RULING ON DEFENDANT'S MOTION TO DISMISS
On January 27, 2006, plaintiff Robert DeNuzzo ("DeNuzzo") filed this action against his former employer, Yale New Haven Hospital ("YNHH") alleging a violation of § 504 of the Federal Rehabilitation Act of 1973. Plaintiff also alleges that YNHH committed the tort of negligent misrepresentation, as defined by Connecticut common law. On May 4, 2006, pursuant to Rules 12(b)(1) and 12(b)(6) of the Federal Rules of Civil Procedure, YNHH filed a motion to dismiss (dkt. # 14) DeNuzzo's state law claim of negligent misrepresentation. YNHH also moved to dismiss the portion of DeNuzzo's prayer for relief that seeks punitive damages. In response, DeNuzzo moved for leave to amend his complaint. For the reasons set forth herein, defendant's motion (dkt. # 14) is GRANTED in part and DENIED in part and plaintiff's motion for leave to amend is GRANTED.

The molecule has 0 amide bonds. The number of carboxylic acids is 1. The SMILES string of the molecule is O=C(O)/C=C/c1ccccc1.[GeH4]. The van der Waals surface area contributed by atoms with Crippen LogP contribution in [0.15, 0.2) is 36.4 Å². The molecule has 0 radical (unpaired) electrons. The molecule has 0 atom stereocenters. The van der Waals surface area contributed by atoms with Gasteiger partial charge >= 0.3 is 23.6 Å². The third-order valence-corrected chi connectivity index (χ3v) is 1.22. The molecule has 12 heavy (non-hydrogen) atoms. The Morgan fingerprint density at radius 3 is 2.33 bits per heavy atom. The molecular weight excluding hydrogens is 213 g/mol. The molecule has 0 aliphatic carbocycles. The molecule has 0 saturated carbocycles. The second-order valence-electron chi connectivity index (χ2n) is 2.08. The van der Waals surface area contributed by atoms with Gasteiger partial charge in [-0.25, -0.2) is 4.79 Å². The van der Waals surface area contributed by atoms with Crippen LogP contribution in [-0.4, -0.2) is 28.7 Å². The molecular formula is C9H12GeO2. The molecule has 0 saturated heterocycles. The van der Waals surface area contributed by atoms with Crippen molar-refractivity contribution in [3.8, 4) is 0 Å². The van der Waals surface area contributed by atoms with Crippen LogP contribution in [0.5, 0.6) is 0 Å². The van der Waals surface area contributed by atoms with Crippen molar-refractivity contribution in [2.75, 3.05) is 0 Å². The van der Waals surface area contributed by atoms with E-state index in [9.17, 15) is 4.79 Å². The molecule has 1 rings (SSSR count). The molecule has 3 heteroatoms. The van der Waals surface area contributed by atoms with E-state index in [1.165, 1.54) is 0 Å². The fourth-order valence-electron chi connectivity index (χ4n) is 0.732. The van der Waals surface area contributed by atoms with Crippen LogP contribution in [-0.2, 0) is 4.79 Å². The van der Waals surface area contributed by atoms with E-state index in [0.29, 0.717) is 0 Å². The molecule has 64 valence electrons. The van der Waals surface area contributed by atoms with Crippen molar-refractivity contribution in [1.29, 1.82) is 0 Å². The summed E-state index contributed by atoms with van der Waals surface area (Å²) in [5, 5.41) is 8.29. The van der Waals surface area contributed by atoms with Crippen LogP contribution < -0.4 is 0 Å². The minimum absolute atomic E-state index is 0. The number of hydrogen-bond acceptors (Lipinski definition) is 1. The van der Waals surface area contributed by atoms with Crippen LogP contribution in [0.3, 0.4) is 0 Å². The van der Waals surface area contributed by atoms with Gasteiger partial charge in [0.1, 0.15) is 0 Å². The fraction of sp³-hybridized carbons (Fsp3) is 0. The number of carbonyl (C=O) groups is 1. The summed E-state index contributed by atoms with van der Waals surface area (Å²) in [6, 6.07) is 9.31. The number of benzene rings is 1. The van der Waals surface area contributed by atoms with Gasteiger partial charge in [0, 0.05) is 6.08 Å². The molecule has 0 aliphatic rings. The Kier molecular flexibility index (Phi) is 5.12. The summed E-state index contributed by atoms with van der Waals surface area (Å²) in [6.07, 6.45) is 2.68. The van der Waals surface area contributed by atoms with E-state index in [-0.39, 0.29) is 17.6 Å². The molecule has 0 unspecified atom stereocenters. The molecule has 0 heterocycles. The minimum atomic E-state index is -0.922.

The facts are drawn from DeNuzzo's complaint and are accepted as true for the purposes of ruling on the pending motion to dismiss. In February 2005, DeNuzzo was offered a job as the Chief Investigator at Yale New Haven Hospital ("YNHH") by Nicholas Proto ("Proto"), the hospital's Acting Security Director. Proto, however, did not have the authority to hire DeNuzzo until he officially became YNHH's Director of Security. On February 28, 2005, DeNuzzo resigned from his previous job with the Hartford Insurance Company to accept Proto's offer. Proto told DeNuzzo that if he accepted the job offer, he would have a job for life. According to DeNuzzo, Proto wrote the job description for the Chief Investigator position to fit DeNuzzo's qualifications.